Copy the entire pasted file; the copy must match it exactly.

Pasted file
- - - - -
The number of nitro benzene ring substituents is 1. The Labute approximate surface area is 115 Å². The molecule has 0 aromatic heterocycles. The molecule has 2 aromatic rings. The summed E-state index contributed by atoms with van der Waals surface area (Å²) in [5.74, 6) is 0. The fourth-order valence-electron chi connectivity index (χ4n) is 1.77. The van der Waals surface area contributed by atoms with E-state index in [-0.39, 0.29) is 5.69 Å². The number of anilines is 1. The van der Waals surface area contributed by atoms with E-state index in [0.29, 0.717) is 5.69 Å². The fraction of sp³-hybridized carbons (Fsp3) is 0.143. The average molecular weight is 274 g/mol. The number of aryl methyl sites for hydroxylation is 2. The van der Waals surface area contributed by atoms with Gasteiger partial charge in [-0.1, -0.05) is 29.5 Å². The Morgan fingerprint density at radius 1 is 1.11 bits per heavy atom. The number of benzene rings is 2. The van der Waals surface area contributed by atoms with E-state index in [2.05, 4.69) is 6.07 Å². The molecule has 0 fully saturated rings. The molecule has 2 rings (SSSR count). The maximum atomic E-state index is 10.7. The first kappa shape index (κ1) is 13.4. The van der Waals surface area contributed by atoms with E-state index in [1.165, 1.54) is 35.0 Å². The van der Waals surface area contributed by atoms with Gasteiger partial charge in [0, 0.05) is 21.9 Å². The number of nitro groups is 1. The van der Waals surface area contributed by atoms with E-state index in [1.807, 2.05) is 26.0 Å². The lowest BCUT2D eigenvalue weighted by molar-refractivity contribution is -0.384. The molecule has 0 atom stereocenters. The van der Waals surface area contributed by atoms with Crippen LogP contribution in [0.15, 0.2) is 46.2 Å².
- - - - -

The number of nitro benzene ring substituents is 1. The Labute approximate surface area is 115 Å². The molecule has 0 aromatic heterocycles. The molecule has 2 aromatic rings. The summed E-state index contributed by atoms with van der Waals surface area (Å²) in [5.74, 6) is 0. The fourth-order valence-electron chi connectivity index (χ4n) is 1.77. The van der Waals surface area contributed by atoms with E-state index in [-0.39, 0.29) is 5.69 Å². The number of anilines is 1. The van der Waals surface area contributed by atoms with E-state index in [0.29, 0.717) is 5.69 Å². The fraction of sp³-hybridized carbons (Fsp3) is 0.143. The average molecular weight is 274 g/mol. The number of aryl methyl sites for hydroxylation is 2. The van der Waals surface area contributed by atoms with Gasteiger partial charge in [-0.1, -0.05) is 29.5 Å². The Morgan fingerprint density at radius 1 is 1.11 bits per heavy atom. The number of benzene rings is 2. The van der Waals surface area contributed by atoms with E-state index in [2.05, 4.69) is 6.07 Å². The molecule has 0 fully saturated rings. The molecule has 2 rings (SSSR count). The maximum atomic E-state index is 10.7. The first kappa shape index (κ1) is 13.4. The van der Waals surface area contributed by atoms with E-state index in [1.165, 1.54) is 35.0 Å². The van der Waals surface area contributed by atoms with Gasteiger partial charge in [0, 0.05) is 21.9 Å². The number of nitro groups is 1. The van der Waals surface area contributed by atoms with E-state index in [1.807, 2.05) is 26.0 Å². The lowest BCUT2D eigenvalue weighted by molar-refractivity contribution is -0.384. The molecule has 0 atom stereocenters. The van der Waals surface area contributed by atoms with Crippen LogP contribution in [0.15, 0.2) is 46.2 Å².